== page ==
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Oil Slips to $33.24 Despite Inventory Data

A major buildup in stocks hasn't materialized yet.

Though evidence of the recently announced increase in oil supplies from the Middle East and the release of oil from the domestic strategic reserves has yet to materialize, according to the latest surveys of U.S. oil inventory levels, oil prices continued to ease back Wednesday from recent highs.

In its weekly report, released late Tuesday, the

American Petroleum Institute

, an industry group, reported a slight increase in the level of crude oil stocks. Meanwhile, the

Energy Information Administration

survey, which was released Wednesday and often looked to for confirmation of the API data, showed a decrease of 1.6 million barrels. Even the API's reported 35,000-barrel inventory increase falls far short of analysts' expectations of an increase of 2.5 million barrels, according to a

Reuters

survey.

Both the API and the government agency surveys found increases in the stock levels of distillates, which include heating oil and diesel fuel. The increases helped assuage fears of surging fuel costs this winter. The API estimated that domestic distillate inventories rose 1.3 million barrels while the EIA reported a larger increase of 2.1 million-barrels -- both above the consensus market estimate.

Refineries were also running closer to capacity, with the utilization rate jumping a half-point to 93.8%, according to the API, and by 0.2% to 93.7%, according to the EIA. The completion of regularly scheduled maintenance work on many refinery facilities helped to increase the production capacity.

Both agencies also reported a decrease in gasoline inventories, with the API reporting a drop of 1.1 million barrels while the EIA reported a draw of 2.0 million barrels. That's in line with analysts' expectations of a drop of 1.5 million barrels, according to a

Reuters

survey.

Analysts have been anticipating a major buildup in oil inventories for weeks now, after the

Organization of Petroleum Exporting Countries'

two recent production output increases, totaling about 1.3 million additional barrels per day, and the

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release of 30 million barrels of crude oil from the nation's

Strategic Petroleum Reserves

in late September.

Instead, oil inventories have declined, or remained relatively flat (depending on which agency's data you're examining), for the

past two weeks. Thorsten Fischer, an energy analyst at

Economy.com

, said the failure of any of the expected oil to show up in inventory data was likely to exert strong upward pressure on crude prices.

"It further undermines the market's confidence in OPEC's announcements. The announced production increases have simply not materialized in the inventories," said Fischer in an analysis of the inventory reports.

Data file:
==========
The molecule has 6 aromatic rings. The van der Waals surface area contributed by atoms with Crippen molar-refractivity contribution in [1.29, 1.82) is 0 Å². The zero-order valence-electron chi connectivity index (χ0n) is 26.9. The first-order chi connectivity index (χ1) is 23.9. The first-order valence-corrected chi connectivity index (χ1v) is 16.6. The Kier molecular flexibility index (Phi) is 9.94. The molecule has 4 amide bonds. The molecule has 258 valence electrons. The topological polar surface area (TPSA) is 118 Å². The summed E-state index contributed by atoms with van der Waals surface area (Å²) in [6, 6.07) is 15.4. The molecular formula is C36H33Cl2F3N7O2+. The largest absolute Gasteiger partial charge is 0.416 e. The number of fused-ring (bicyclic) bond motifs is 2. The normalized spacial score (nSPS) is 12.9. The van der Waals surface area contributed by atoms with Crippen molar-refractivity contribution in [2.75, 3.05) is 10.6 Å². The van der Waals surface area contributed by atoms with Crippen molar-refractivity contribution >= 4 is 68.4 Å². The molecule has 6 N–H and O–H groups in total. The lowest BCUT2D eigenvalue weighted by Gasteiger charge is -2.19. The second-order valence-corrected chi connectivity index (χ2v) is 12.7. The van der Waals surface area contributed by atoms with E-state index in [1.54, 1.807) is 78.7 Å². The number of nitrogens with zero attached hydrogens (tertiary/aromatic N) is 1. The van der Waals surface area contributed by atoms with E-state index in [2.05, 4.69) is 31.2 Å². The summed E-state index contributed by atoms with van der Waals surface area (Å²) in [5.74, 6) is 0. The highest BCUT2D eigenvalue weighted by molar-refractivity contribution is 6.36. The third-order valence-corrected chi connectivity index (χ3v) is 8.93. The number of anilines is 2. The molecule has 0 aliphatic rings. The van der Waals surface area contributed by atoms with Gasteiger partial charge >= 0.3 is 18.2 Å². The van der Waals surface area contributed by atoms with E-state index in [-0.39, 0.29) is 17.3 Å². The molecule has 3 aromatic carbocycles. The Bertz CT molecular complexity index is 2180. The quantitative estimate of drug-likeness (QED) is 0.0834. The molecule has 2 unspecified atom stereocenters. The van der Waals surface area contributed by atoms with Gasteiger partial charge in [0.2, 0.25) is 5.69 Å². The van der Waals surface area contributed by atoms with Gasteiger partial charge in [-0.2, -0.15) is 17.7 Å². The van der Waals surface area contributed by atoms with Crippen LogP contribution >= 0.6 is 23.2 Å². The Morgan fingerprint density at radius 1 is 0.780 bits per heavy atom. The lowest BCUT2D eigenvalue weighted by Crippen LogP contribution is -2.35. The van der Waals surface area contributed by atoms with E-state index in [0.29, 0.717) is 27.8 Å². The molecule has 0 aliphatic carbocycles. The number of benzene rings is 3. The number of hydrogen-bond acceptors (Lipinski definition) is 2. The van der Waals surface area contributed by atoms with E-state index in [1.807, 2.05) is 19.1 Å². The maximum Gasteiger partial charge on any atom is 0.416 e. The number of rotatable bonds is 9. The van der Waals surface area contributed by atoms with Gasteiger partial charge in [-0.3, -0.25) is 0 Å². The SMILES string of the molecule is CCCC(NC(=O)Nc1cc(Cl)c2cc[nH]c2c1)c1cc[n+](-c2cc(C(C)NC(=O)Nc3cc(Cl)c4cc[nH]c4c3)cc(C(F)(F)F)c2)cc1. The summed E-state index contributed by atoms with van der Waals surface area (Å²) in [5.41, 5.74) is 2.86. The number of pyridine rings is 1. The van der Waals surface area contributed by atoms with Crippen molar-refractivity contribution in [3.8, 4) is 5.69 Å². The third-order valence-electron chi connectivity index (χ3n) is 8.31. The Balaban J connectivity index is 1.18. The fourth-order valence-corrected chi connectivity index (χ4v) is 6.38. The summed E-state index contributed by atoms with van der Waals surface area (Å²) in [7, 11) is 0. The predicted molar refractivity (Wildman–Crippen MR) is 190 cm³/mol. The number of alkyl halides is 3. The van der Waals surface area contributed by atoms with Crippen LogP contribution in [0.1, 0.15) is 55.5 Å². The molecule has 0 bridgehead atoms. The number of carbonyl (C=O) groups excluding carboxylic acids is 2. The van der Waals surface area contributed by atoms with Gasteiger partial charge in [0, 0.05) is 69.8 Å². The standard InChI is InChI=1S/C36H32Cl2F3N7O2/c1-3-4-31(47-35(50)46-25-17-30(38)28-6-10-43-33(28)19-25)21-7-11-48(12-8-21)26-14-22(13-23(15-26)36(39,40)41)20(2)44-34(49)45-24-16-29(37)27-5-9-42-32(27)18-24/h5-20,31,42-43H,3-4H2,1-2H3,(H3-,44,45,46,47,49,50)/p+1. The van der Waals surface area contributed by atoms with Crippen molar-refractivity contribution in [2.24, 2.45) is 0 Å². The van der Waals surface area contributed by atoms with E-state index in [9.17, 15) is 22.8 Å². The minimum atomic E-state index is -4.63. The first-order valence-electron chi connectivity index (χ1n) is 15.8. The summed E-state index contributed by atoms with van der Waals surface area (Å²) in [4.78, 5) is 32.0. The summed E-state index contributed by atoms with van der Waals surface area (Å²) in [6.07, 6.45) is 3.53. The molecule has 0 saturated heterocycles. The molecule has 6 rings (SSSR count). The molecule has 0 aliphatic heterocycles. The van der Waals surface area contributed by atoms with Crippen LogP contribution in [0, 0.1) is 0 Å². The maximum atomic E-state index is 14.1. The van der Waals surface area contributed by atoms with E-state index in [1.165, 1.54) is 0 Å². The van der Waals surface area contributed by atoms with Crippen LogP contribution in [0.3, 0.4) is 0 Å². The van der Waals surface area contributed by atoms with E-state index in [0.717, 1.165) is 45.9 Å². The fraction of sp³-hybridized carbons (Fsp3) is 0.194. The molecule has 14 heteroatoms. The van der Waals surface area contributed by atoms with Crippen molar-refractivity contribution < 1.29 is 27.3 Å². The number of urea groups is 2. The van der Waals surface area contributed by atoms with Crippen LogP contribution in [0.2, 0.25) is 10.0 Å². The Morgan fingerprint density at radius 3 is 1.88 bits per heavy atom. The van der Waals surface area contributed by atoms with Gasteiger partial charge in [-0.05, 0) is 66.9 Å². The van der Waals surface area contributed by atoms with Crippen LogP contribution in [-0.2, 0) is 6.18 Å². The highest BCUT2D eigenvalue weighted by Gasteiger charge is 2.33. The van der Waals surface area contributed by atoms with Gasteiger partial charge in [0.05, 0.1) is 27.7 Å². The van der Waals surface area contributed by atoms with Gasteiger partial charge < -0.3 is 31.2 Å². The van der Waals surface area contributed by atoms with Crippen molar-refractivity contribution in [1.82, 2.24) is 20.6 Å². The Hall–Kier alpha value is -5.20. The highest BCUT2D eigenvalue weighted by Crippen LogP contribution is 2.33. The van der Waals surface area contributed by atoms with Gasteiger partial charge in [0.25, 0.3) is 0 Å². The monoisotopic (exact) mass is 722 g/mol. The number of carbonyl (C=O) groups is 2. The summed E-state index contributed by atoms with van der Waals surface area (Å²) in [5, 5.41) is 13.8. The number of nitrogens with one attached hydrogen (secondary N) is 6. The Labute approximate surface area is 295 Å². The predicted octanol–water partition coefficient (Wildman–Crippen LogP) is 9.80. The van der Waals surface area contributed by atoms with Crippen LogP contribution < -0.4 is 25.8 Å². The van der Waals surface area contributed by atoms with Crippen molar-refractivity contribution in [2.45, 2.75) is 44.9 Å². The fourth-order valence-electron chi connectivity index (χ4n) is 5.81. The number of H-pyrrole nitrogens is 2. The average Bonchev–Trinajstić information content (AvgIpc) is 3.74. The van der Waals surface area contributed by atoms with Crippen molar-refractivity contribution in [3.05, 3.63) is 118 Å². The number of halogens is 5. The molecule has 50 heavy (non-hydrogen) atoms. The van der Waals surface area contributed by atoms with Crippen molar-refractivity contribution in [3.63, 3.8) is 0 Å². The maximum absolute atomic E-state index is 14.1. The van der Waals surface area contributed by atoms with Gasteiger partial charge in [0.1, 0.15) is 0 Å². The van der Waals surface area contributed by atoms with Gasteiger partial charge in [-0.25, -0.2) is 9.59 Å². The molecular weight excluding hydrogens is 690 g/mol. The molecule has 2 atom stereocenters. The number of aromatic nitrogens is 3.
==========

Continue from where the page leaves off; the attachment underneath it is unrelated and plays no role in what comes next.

Crude oil inventory levels remain within about 2 million barrels of their 24-year lows. With inventories that low, Fischer warned of a considerable upside risk for crude oil prices.

Instead, "reverse psychology" seemed to prevail in the marketplace Wednesday, according to Tim Evans, senior energy analyst at

IFR-Pegasus

.

The price of the benchmark contract for December delivery of crude oil actually fell on the

New York Mercantile Exchange

despite analysts' expectations for an increase in prices. After falling as low as $32.83, the contract bounced back slightly but settled the day at $33.24, down 16 cents for the day.

Similarly, the contract for December delivery of unleaded gasoline settled down 1.7 cents at 87.42 cents. Earlier in the day, gasoline had traded as low as 86.70 cents. Meanwhile, the price of the December contract for heating oil, a distillate, actually rose by a penny to settle at 95.93 cents.

"Overall, this nets to a market that is still without a clear trend," said Evans. "We still don't have all our ducks in a row. We've got a mixed fundamental and technical outlook."

Still, Evans said U.S. refiners -- and apparently the market as well -- are increasingly comfortable with the current low inventory levels. "Availability of crude is not a problem in our view, with the Strategic Petroleum Reserves crude (oil) and higher OPEC output contributing to stock builds elsewhere, if not yet here," he added, in an analysis of the inventory data.

OPEC has now agreed to four production increases this year - two of them in the last month. The most recent was a half-million-barrel daily

increase triggered under its price band mechanism at the end of last month. Prices had stayed above OPEC's target ceiling of $28 for its "basket" of seven crude oil blends for 20 consecutive working days.

Analysts say cartel members are not likely to approve another increase at their meeting this month. Only Saudi Arabia and the United Arab Emirates are believed to have significant production capacity remaining after the cartel's recent increases anyway.

Analysts estimate that it takes 30 days to 45 days for oil produced by OPEC to arrive in the U.S. In addition, remaining contracts for all of the 30 million barrels of oil drawn from the nation's strategic reserves were only awarded late last month so the additional oil may not yet be reflected in inventory data. As the oil supplies increase, prices are expected to fall even lower -- to $30 a barrel or below by early 2001.